Once the sacrificial lambs were born, shepherds would wrap them in swaddling clothes and lay them in a feeding trough or manger so that they could avoid any blemishes that might occur such as a broken leg. What would those Bethlehem shepherds have known that first night as they made their way into town and saw the baby the angels said was the Messiah who was wrapped in swaddling clothes and was lying in a manger?
In Matthew 1:21, Joseph had been told to name the baby Jesus because Jesus would “save people from their sins.” What had the Hebrews known when it came to having your sins forgiven? It was the blood of a spotless lamb that was required for the removal of sin. What was written about Jesus in 1 Peter 1:18-19? “For you know that it was not with perishable things such as silver or gold that you were redeemed from the empty way of life handed down to you from your forefathers, but with the precious blood of Christ, a lamb without blemish or defect.” Jesus was a spotless Lamb.
What did John the Baptist say of Jesus? “Behold the Lamb of God who takes away the sins of the world!” (John 1:36) No other place was more appropriate than Bethlehem for the Lamb of God to have been born.
Let me try to make some application for all of us. The facts that Jesus was born at the right time in the right place will only matter if we believe them. They will only matter if we will receive Jesus and put our faith in Him to be our Messiah.
Christians, your confidence in the right time and place for salvation to come into the world and into your heart is the foundation for you to trust God’s perfect timing and direction for all of your life. You know what I call being in the right place at the right time? Not luck. Not coincidence. Not happenstance. Not a fluke. I call it being in the center of God’s will. Wait on God’s timing. Follow God’s direction. He still reveals Himself when and where you least expect it as long as you are open to receive Him, as long as you are looking for Him.
There was a devout man described in Luke 2:21-35. His name was Simeon, and he was looking for Jesus, eagerly waiting for His birth. He wasn’t a priest, but Scripture says he was righteous and devout. He knew the Scriptures. He knew Jesus was coming. Verse 25 says “He was waiting for the consolation of Israel, and the Holy Spirit was upon him. It had been revealed to him by the Holy Spirit that he would not die before he had seen the Lord’s Christ. Moved by the Spirit, he went into the temple courts.”
Do you see all three references to the Holy Spirit? What was he waiting on? He was waiting on seeing the Messiah for himself. As he waited, he waited in the power of the Holy Spirit. So, he was moved to go into the temple courts at just the same time that Mary and Joseph were bringing Jesus to present him to the Lord in the temple. Simeon was in the right place at the right time because he walked with God and waited on God’s timing! Listen to what happens next in verse 28:Simeon took him in his arms and praised God, saying: 29 “Sovereign Lord, as you have promised, you now dismiss your servant in peace. 30 For my eyes have seen your salvation, 31 which you have prepared in the sight of all people, 32 a light for revelation to the Gentiles and for glory to your people Israel.” 33 The child’s father and mother marveled at what was said about him. 34 Then Simeon blessed them and said to Mary, his mother: “This child is destined to cause the falling and rising of many in Israel, and to be a sign that will be spoken against, 35 so that the thoughts of many hearts will be revealed. And a sword will pierce your own soul too.”
Simeon held the miracle of God in his hands all because he was in the right place at the right time.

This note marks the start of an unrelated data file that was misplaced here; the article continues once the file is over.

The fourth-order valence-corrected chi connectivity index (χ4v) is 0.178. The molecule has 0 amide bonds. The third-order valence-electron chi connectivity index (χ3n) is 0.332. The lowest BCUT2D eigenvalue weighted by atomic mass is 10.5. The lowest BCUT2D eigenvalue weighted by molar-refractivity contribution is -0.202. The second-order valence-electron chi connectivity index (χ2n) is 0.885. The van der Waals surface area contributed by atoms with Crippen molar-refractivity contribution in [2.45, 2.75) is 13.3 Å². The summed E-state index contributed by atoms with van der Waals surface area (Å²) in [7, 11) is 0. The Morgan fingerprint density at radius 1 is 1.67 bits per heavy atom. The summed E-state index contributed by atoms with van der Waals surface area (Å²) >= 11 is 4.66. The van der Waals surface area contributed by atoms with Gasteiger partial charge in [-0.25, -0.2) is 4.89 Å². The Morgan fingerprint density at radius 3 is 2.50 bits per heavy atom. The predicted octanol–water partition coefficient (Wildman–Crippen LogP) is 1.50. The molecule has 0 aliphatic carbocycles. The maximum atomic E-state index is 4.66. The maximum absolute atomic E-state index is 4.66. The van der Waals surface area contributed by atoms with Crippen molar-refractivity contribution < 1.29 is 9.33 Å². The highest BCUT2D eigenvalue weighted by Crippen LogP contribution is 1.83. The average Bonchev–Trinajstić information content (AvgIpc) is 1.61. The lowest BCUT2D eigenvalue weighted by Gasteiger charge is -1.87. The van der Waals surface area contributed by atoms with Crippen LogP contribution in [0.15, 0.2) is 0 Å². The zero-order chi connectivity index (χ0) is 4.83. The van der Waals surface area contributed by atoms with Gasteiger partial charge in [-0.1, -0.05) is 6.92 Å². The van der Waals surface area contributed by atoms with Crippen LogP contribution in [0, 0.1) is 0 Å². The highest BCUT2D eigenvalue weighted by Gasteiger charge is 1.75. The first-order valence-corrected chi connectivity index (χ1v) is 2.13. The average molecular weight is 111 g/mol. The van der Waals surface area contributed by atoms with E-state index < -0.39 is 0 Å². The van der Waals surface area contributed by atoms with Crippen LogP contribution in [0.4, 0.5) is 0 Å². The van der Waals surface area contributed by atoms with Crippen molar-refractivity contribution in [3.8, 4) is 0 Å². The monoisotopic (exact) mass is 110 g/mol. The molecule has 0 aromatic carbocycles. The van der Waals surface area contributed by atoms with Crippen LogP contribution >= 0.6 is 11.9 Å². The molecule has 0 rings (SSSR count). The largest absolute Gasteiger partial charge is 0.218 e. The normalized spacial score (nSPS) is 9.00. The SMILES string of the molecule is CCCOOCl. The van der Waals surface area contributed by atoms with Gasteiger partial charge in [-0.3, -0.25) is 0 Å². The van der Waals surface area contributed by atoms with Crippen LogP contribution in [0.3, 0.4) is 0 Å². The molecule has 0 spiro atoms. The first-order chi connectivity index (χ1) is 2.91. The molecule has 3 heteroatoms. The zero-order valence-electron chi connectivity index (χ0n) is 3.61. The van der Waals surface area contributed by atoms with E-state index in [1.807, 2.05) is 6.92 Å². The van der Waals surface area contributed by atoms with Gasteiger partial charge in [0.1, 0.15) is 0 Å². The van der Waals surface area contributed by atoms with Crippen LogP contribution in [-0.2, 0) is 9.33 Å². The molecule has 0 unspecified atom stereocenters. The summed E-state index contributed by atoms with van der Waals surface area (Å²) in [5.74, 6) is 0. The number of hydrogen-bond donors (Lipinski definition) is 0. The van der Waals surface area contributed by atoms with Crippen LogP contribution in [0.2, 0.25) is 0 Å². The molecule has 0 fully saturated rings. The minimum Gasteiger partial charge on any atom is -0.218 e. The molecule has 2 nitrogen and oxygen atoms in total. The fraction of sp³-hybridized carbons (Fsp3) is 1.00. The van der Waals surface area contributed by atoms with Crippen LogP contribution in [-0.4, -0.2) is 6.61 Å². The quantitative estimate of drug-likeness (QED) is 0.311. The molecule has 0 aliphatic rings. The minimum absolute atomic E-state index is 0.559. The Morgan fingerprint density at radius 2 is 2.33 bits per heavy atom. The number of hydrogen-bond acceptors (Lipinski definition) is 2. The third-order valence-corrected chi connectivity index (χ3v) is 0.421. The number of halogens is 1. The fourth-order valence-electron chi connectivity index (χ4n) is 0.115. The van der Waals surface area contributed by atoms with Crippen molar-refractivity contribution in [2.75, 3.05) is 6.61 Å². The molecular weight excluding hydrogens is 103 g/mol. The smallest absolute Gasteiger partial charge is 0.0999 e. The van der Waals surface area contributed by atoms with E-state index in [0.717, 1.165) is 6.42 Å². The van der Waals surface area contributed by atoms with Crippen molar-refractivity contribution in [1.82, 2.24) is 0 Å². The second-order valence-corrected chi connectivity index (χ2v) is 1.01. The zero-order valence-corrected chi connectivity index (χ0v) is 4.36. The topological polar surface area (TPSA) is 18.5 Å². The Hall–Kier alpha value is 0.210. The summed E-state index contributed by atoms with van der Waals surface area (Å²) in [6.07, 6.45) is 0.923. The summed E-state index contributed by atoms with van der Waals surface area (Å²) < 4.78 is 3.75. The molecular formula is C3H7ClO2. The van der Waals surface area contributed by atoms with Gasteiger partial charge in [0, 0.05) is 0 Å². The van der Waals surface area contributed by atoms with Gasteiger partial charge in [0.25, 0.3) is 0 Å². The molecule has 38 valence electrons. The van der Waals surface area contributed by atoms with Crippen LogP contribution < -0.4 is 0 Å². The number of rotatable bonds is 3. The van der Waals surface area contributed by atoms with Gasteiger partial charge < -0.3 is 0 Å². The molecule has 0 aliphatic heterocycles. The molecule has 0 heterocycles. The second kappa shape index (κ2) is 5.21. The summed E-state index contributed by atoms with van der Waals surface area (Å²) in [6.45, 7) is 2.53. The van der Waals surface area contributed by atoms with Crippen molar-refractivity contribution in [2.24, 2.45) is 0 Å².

What miracles will you encounter this Christmas season? What will you hold in your hands? What will you live for and long to see? Are you trusting God’s timing? Are you willingly following His prompting?
The shepherds could have heard the news and failed to believe. They could have been more devoted to their job than they were to following the angels’ advice.
Mary could have refused to make the journey to Bethlehem. She had every right to argue that riding on a donkey for four days when you are almost full term isn’t in the best interest of herself or her unborn child.
The wisemen could have said the whole trip was too far and that they didn’t have enough notice. They could have seen the star and concluded it had nothing to do with their personal lives, that something spectacular was happening that was for people from another country, but not for them.
Joseph could have said he didn’t want to raise a son that wasn’t his own. He had every legal right to walk away from Mary when he suspected she had cheated on him.
Simeon could have given up on waiting for the Messiah. He could have lost sensitivity to the Spirit of God and missed being in the temple when the Messiah was brought there by His parents.
If you are a Christian you must trust that God’s timing in your life is always perfect. You must trust His timing and follow His leading. If you do, like the rest of the characters in the Christmas story, you will find yourself in the right place at the right time holding the miracle of God in your hands.
Non-Christians, you can’t celebrate Christmas without embracing Christ. You may be able to celebrate gift-giving or human love or family relationships or Rudolph, Frosty and “It’s a Wonderful Life” reruns, but you can’t celebrate Christmas without taking Christ as your Savior. You have to embrace that heaven did come to earth at the right time in the right way in the right place so that you can be right with God. Bethlehem was super crowded that night. There were many people in the “right place at the right time” but they missed it. It was the biggest night of history, and they missed it. They weren’t open to it or they didn’t believe it after they heard it.
How many church services will you have to experience before you give your heart to Christ? How many Bible messages do you need to hear? How many times does God’s Holy Spirit have to prompt you? How many testimonies of changed lives do you have to witness before you, yourself will take Christ in? There will come a time when your life on earth is over. Oh how I pray you will be in the right place at that time. How I hope you will know Jesus and be able to experience eternity in heaven.